Perry v. Ad Astra Recovery Services, Inc.
MEMORANDUM AND ORDER: IT IS HEREBY ORDERED that Defendant Ad Astra Recovery Services, Inc.s Motion to Compel Arbitration and Stay Action Pending Completion of Arbitration (ECF No. 11) is GRANTED. IT IS FURTHER ORDERED that this case is STAYED pending the completion of arbitration. IT IS FINALLY ORDERED that the parties shall file a joint status report within ten days of a written decision regarding the outcome of the arbitration proceedings. Signed by Magistrate Judge Terry I. Adelman on 6/18/2014. (KMS)
UNITED STATES DISTRICT COURT
EASTERN DISTRICT OF MISSOURI
KATINA M. PERRY,
AD ASTRA RECOVERY SERVICES, INC.,
No. 4:14CV4 TIA
MEMORANDUM AND ORDER
This matter is before the Court on Defendant Ad Astra Recovery Services, Inc.’s (“Ad
Astra”) Motion to Compel Arbitration and Stay Action Pending Completion of Arbitration (ECF
No. 12). The parties consented to the jurisdiction of the undersigned pursuant to 28 U.S.C. §
On November 11, 2011, Plaintiff, Katina Perry, applied for and obtained a deferred
presentment loan from SpeedyCash in the amount of $200.00. (Steele Supplemental Aff. ¶ 5; Ex.
A, ECF No. 17-1) Under the terms of the Payday Loan Agreement, Plaintiff agreed to repay the
loan in one $250.00 payment, consisting of the loan amount and finance charge, on December 8,
2011. (Id.) SpeedyCash placed Plaintiff’s account with Ad Astra for collection on February 17,
2012. (Steele Supplemental Aff. ¶ 7, ECF No. 17-1) The loan agreement contained an
arbitration provision permitting SpeedyCash to elect to require arbitration of any claim Plaintiff
may have against Ad Astra arising from the collection of amounts Plaintiff owed on the account.
(Id. at ¶ 8; Ex. A pp. 3-4, ECF No. 17-1) Plaintiff applied for the loan online through
www.speedycash.com. (Steele Supplemental Aff. ¶ 10, ECF No. 17-1) The application process
required Plaintiff to click through a number of screens to obtain the loan online, including
checking a box to affirmatively confirm that she read, understood, and agreed to the terms and
conditions of the Agreements for Resolving Disputes which contained the binding arbitration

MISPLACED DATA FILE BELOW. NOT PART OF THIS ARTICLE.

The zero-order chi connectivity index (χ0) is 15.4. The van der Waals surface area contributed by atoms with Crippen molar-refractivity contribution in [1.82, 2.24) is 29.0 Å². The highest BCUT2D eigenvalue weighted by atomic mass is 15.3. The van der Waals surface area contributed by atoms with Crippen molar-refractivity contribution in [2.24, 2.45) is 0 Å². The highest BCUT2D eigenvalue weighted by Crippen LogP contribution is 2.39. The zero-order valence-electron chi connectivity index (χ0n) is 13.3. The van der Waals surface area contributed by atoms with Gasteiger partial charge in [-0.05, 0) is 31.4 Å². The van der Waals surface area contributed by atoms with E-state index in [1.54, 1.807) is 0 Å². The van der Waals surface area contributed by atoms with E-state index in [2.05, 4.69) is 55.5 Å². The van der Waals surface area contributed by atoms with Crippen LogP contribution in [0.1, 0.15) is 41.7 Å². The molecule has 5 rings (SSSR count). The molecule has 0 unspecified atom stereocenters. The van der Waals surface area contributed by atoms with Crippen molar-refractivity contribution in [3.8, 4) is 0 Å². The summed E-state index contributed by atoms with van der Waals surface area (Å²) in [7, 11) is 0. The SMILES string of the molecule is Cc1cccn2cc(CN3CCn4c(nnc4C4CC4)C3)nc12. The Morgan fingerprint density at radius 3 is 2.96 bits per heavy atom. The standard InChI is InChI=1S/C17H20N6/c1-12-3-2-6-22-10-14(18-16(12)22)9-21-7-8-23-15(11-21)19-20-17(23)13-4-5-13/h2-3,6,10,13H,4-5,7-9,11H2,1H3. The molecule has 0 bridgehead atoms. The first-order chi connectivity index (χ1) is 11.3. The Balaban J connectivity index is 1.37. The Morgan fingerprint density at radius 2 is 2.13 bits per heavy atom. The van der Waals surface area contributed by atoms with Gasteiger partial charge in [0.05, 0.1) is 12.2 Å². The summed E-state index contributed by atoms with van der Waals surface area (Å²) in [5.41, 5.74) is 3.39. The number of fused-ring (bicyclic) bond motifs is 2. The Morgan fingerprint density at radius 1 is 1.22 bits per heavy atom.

agreement. (Id. at ¶ 12; Ex. J, ECF No. 17-1)
On November 13, 2013, Plaintiff filed a Petition in state court under the Fair Debt
Collections Practices Act, 15 U.S.C. § 1692 et seq. (“FDCPA”). Defendant removed the case to
federal court on January 2, 2014. On February 18, 2014, Defendant filed a motion to compel
arbitration and stay the action pending the completion of arbitration. Defendant also invoked its
right to compel arbitration pursuant to the agreement. In response, Plaintiff argued that she never
signed a binding arbitration agreement. The Court held a hearing on the motion on June 4, 2014.
Upon thorough consideration of the arguments contained in the briefs and set forth during the
hearing, the undersigned will grant Defendant’s motion to compel arbitration.
Under the Federal Arbitration Act (“FAA”), 9 U.S.C. §§ 1-4:
A written provision in . . . a contract evidencing a transaction
involving commerce to settle by arbitration a controversy thereafter
arising out of such contract or transaction, or the refusal to perform
the whole or any part thereof, or an agreement in writing to submit
to arbitration an existing controversy arising out of such a contract,
transaction, or refusal, shall be valid, irrevocable, and enforceable,
save upon such grounds as exist at law or in equity for the
revocation of any contract.
9 U.S.C. § 2. Congress enacted the FAA to “‘establish[ ] and regulat[e] the duty to honor’ such
arbitration agreements.” Express Scripts, Inc. v. Aegon Direct Mktg. Servs., Inc., 516 F.3d 695,